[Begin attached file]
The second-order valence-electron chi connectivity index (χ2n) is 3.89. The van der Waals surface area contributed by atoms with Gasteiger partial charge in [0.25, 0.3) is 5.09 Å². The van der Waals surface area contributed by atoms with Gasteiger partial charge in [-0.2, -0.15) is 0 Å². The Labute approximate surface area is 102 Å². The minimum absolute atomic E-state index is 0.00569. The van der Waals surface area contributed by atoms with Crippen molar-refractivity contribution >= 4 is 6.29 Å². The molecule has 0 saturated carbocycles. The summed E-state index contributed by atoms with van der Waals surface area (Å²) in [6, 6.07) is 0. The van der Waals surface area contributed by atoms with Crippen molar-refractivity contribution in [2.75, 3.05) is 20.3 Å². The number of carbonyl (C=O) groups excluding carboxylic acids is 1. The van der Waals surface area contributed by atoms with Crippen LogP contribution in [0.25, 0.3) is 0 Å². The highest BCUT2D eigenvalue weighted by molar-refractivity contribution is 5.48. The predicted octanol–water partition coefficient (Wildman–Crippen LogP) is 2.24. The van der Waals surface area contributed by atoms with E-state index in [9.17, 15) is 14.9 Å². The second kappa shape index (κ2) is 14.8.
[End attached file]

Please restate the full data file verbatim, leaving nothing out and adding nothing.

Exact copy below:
The second-order valence-electron chi connectivity index (χ2n) is 3.89. The van der Waals surface area contributed by atoms with Gasteiger partial charge in [0.25, 0.3) is 5.09 Å². The van der Waals surface area contributed by atoms with Gasteiger partial charge in [-0.2, -0.15) is 0 Å². The Labute approximate surface area is 102 Å². The minimum absolute atomic E-state index is 0.00569. The van der Waals surface area contributed by atoms with Crippen molar-refractivity contribution >= 4 is 6.29 Å². The molecule has 0 saturated carbocycles. The summed E-state index contributed by atoms with van der Waals surface area (Å²) in [6, 6.07) is 0. The van der Waals surface area contributed by atoms with Crippen molar-refractivity contribution in [2.75, 3.05) is 20.3 Å². The number of carbonyl (C=O) groups excluding carboxylic acids is 1. The van der Waals surface area contributed by atoms with Crippen LogP contribution in [0.25, 0.3) is 0 Å². The highest BCUT2D eigenvalue weighted by molar-refractivity contribution is 5.48. The predicted octanol–water partition coefficient (Wildman–Crippen LogP) is 2.24. The van der Waals surface area contributed by atoms with E-state index in [9.17, 15) is 14.9 Å². The second kappa shape index (κ2) is 14.8.